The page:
30 Teams in 30 Days | 2022

30 Teams in 30 Days: Spurs bring in plenty of new faces as rebuild begins

After trading All-Star Dejounte Murray and missing the playoffs for 3rd straight season, San Antonio begins process of rebuilding for the future.

Gregg Popovich and the Spurs are set to continue their rebuild this season.

San Antonio Spurs

2021-22 record: 34-48
Key additions: Jeremy Sochan, Malaki Branham and Blake Wesley (2022 draft)

Key subtractions: Dejounte Murray (trade), Lonnie Walker IV (free agency)

Last season: Gregg Popovich became the winningest coach in NBA history and that was pretty much the highlight for the Spurs. For the third straight season, they missed the playoffs, an about-face for a franchise that holds the league-record streak of 22 straight appearances. Such is life when Tim Duncan and David Robinson aren’t walking through that door. The Spurs failed to win 40 games once again, had a consolation prize by qualifying for the Play-In Tournament, and then wheezed into the offseason with lots of issues and not many potential solutions.

Summer summary: When’s the last time the Spurs bailed on an upcoming season before it even started? Welcome to the new reality in San Antonio, where the R-word — rebuilding — is suddenly spoken in not-so-hushed tones. If this wasn’t made clear during the 2021-22 season, it rang loudly when the Spurs surrendered Murray, their All-Star and defensive demon and lone link to respectability on the roster.

He was essentially sacrificed for the future because, first and foremost, he didn’t want to sign an extension next summer so the Spurs decided to be proactive. They received three unprotected first-round picks (plus a swap in 2026) from the Hawks for the 25-year-old guard who’s just entering his prime as a very solid two-way player.

Spurs GM Brian Wright talks about the offseason trade of Dejounte Murray to the Hawks and what lies ahead in San Antonio.

Murray was coming off a career-best season in which he averaged 21.1 points, 9.2 assists, 8.3 rebounds and 2.0 steals per game, earning All-Star honors for the first time in his career. He had a Spurs-record 13 triple-doubles and the deal was applauded in Atlanta. In San Antonio, it was met with resignation and a shrug.

This is where the Spurs are right now. Rather than give everyone the false impression that, with a little cosmetic work, they will be a dangerous team next season, the Spurs dropped all the pretense. Why struggle and fail to win 40 games again and be a mid-lottery team in the Draft? Why not press reset and take your chances with a high pick or the chance to get Victor Wembanyama, the teenaged sensation from France? It’s not like that never worked before in San Antonio (Robinson and Duncan were both former No. 1 overall picks).

Murray was only under contract for one more season before hitting unrestricted free agency, and the Spurs figured to deal him while they could, or run the risk of watching him walk and get little to nothing in return. They decided to push the button now, while his value was high.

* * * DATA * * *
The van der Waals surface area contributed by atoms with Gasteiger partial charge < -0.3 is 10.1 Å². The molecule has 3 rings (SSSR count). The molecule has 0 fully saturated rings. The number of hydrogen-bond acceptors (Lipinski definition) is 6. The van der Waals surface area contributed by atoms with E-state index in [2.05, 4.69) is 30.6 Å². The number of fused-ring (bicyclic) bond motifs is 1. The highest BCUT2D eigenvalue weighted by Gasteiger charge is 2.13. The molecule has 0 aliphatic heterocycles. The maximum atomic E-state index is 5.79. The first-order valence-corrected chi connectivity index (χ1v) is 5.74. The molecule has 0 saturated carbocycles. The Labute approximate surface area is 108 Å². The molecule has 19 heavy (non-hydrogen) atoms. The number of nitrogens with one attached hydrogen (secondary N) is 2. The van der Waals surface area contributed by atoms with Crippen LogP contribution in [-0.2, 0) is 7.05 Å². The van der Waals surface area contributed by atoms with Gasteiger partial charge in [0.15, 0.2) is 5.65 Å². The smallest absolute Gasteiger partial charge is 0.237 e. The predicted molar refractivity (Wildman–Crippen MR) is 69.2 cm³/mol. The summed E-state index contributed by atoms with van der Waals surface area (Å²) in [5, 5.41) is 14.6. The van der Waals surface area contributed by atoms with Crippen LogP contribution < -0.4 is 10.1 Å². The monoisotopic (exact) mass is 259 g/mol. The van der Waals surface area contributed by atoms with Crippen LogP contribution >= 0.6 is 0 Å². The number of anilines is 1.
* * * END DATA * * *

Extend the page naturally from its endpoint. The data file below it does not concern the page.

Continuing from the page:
Of course, the flip-side of this argument is this: Won’t one of those future picks turn out great if they could Draft another Murray?

Just the same, the Spurs let Walker, a former first-round pick, walk as well. Apparently, they felt Walker had hit the ceiling in the franchise’s highly-acclaimed player development system.

What the Spurs didn’t lose is their coach. Rebuilding is all good with Popovich, because he’s returning for yet another season as he prepares to turn 74 in late January. Popovich loves to coach, enjoys his expense-account bottles of wine and is anxious to defy the generous generation gap between him and his youthful roster.

No one has more wins in NBA history than Gregg Popovich, who has crafted an unforgettable legacy during his time in San Antonio.

That roster got younger this summer when the Spurs welcomed three first-round picks: Sochan, Branham and Wesley, none of whom are legally able to raise a glass with their coach.

Sochan is an energetic 6-foot-8 pogo-stick from Baylor who has the potential to be a good two-way player at either forward spot. That’s really all he has right now as he’s raw and still learning the game. When last season started at Baylor, he wasn’t even the school’s top player. But, as the season progressed, he dropped hints and then watched his stock soar during the NBA spring workouts and combine.

Branham played high school ball at LeBron James’ old spot in Akron, then had an encouraging season at Ohio State. He was targeted for the lottery by some draft experts but fell to 20. At 6-foot-5, he has the body type to be a potential replacement for Murray.

The same goes for Wesley, who starred at Notre Dame. He’ll need to sharpen his range from deep, though as he was just a 30.3% 3-point shooter in college.

The other order of business for the Spurs was giving Keldon Johnson a four-year, $80 million extension. Johnson took a very encouraging step in his development last season and if all goes well, will be the face of the team in 2022-23.

He won’t have much competition for that honor. The Spurs are bringing in plenty of new faces, and it’ll take time, and this blueprint is suddenly not so foreign in San Antonio anymore.

Up next: New Orleans Pelicans Previously: Utah Jazz

> 30 teams in 30 days: Complete schedule

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Shaun Powell has covered the NBA for more than 25 years. You can e-mail him here, find his archive here and follow him on Twitter.

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